Description

TECHNICAL FIELD

The present disclosure relates generally to orthopaedic surgical instruments and, more particularly, to containers for surgical instruments used during orthopaedic surgical procedures.

BACKGROUND

Joint arthroplasty is a well-known surgical procedure by which a diseased and/or damaged natural joint is replaced by a prosthetic joint. For example, in a total knee arthroplasty surgical procedure, a patient's natural knee joint is partially or totally replaced by a prosthetic knee joint. To facilitate the replacement of the natural joint with a prosthetic knee joint, orthopaedic surgeons may use a variety of orthopaedic surgical instruments such as, for example, sensors, controllers, reamers, drill guides, and/or other surgical instruments.

Many orthopaedic surgical instruments are cleaned and sterilized for use in a particular orthopaedic surgical procedure. In a typical cleaning or sterilization process, the instruments may be autoclaved. In such a process, the orthopaedic surgical instruments are placed in sterilization packages or containers for cleaning and sterilization. Other orthopaedic surgical instruments are not cleaned and sterilized before use in a particular orthopaedic surgical procedure. Such non-sterile instruments may be placed in a sealed package or container to prevent contamination of the sterilized surgical instruments or the patient.

SUMMARY

According to one aspect of the disclosure, a container for surgical instruments is disclosed. The container includes a first shell and a second shell configured to be coupled to the first shell to define a chamber therebetween. The second shell may be configured to be coupled to the first shell in a plurality of orientations including a first orientation in which the first shell and the second shell cooperate to define a vent that permits fluid to advance into and out of the chamber, and a second orientation in which the first shell and the second shell cooperate to prevent fluid from advancing into and out of the chamber.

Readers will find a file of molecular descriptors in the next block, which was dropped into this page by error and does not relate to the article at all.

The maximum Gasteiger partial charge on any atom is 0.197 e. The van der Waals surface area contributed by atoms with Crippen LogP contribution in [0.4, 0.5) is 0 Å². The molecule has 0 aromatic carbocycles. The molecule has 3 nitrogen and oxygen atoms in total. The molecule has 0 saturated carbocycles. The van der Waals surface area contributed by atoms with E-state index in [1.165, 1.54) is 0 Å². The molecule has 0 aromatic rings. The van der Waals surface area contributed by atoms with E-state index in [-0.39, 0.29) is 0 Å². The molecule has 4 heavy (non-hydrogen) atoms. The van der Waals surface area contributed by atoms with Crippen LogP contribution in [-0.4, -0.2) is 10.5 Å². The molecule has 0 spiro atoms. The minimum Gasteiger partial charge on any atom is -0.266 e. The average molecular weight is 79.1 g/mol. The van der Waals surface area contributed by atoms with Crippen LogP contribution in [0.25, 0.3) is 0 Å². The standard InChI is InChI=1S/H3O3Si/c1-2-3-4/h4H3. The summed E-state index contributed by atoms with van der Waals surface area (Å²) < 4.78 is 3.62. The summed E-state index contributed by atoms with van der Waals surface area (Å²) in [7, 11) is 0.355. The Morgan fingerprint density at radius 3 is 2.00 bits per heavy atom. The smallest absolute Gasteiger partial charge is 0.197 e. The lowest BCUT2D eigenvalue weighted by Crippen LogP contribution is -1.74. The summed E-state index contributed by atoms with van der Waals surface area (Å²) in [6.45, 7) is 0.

In some embodiments, a first passageway may be defined in the first shell, and a second passageway may be defined in the second shell. When the second shell is coupled to the first shell in the first orientation, the first passageway may be aligned with the second passageway to define the vent. When the second shell is coupled to the first shell in the second orientation, the first passageway may be spaced apart from the second passageway.

In some embodiments, the first shell may include a rim that defines an outward-facing opening, an inner wall that extends inwardly from the opening to define a compartment in the first shell, and an outer wall that extends from the rim opposite the inner wall. The first passageway may be a channel defined in the rim that extends through the inner wall and the outer wall.

In some embodiments, the second shell may include an inner wall that is configured to engage the outer wall of the first shell when the second shell is coupled to the first shell. The second passageway may extend through the inner wall of the second shell. In some embodiments, the first shell may include a flange extending outwardly from the outer wall. The second shell may include a flange that is engaged with the flange of the first shell when the second shell is coupled to the first shell. The second passageway may be a channel extending through the inner wall and the flange of the second shell.

Additionally, in some embodiments, the compartment of the first shell may be a first compartment. The second shell may include a rim that defines an outward-facing opening, and an inner wall that extends inwardly from the opening to define a second compartment in the second shell. When the second shell is coupled to the first shell, the inner wall of the second shell may engage the outer wall of the first shell. The first compartment and the second compartment may cooperate to define the chamber.

In some embodiments, the container may also include an indicator configured to indicate a selected orientation of the plurality of orientations of the second shell relative to the first shell. Additionally, in some embodiments, the indicator may include a first arrow defined in the first shell, and a second arrow defined in the second shell. The first arrow and the second arrow may point in a first direction when the second shell is coupled to the first shell in the first orientation. In some embodiments, the first arrow may point in the first direction and the second arrow may point in a second direction opposite the first direction when the second shell is coupled to the first shell in the second orientation.